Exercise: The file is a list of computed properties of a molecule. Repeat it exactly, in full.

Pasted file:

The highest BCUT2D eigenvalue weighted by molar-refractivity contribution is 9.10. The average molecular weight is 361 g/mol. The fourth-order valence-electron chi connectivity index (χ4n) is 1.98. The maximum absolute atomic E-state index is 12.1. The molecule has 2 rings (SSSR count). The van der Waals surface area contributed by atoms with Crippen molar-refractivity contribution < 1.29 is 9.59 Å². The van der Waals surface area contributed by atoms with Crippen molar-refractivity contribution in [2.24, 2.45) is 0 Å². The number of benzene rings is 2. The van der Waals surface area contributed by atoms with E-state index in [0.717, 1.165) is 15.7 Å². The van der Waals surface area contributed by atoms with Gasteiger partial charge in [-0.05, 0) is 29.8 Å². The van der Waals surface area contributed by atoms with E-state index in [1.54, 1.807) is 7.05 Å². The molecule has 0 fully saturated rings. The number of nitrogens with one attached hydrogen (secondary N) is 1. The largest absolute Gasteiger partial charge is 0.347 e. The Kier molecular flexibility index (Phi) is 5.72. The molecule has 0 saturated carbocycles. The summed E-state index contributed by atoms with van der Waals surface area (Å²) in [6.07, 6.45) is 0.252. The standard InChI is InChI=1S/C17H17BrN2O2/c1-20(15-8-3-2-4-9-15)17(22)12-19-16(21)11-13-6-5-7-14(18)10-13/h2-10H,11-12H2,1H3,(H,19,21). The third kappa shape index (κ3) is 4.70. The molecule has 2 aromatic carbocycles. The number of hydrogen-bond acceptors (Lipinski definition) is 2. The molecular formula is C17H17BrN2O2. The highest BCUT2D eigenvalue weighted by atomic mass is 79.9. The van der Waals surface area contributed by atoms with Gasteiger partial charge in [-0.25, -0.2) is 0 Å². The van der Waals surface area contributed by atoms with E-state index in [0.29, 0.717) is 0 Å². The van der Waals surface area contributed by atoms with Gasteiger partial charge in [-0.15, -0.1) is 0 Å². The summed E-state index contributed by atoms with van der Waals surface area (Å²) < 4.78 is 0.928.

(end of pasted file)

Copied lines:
The highest BCUT2D eigenvalue weighted by molar-refractivity contribution is 9.10. The average molecular weight is 361 g/mol. The fourth-order valence-electron chi connectivity index (χ4n) is 1.98. The maximum absolute atomic E-state index is 12.1. The molecule has 2 rings (SSSR count). The van der Waals surface area contributed by atoms with Crippen molar-refractivity contribution < 1.29 is 9.59 Å². The van der Waals surface area contributed by atoms with Crippen molar-refractivity contribution in [2.24, 2.45) is 0 Å². The number of benzene rings is 2. The van der Waals surface area contributed by atoms with E-state index in [0.717, 1.165) is 15.7 Å². The van der Waals surface area contributed by atoms with Gasteiger partial charge in [-0.05, 0) is 29.8 Å². The van der Waals surface area contributed by atoms with E-state index in [1.54, 1.807) is 7.05 Å². The molecule has 0 fully saturated rings. The number of nitrogens with one attached hydrogen (secondary N) is 1. The largest absolute Gasteiger partial charge is 0.347 e. The Kier molecular flexibility index (Phi) is 5.72. The molecule has 0 saturated carbocycles. The summed E-state index contributed by atoms with van der Waals surface area (Å²) in [6.07, 6.45) is 0.252. The standard InChI is InChI=1S/C17H17BrN2O2/c1-20(15-8-3-2-4-9-15)17(22)12-19-16(21)11-13-6-5-7-14(18)10-13/h2-10H,11-12H2,1H3,(H,19,21). The third kappa shape index (κ3) is 4.70. The molecule has 2 aromatic carbocycles. The number of hydrogen-bond acceptors (Lipinski definition) is 2. The molecular formula is C17H17BrN2O2. The highest BCUT2D eigenvalue weighted by atomic mass is 79.9. The van der Waals surface area contributed by atoms with Gasteiger partial charge in [-0.25, -0.2) is 0 Å². The van der Waals surface area contributed by atoms with E-state index in [0.29, 0.717) is 0 Å². The van der Waals surface area contributed by atoms with Gasteiger partial charge in [-0.15, -0.1) is 0 Å². The summed E-state index contributed by atoms with van der Waals surface area (Å²) < 4.78 is 0.928.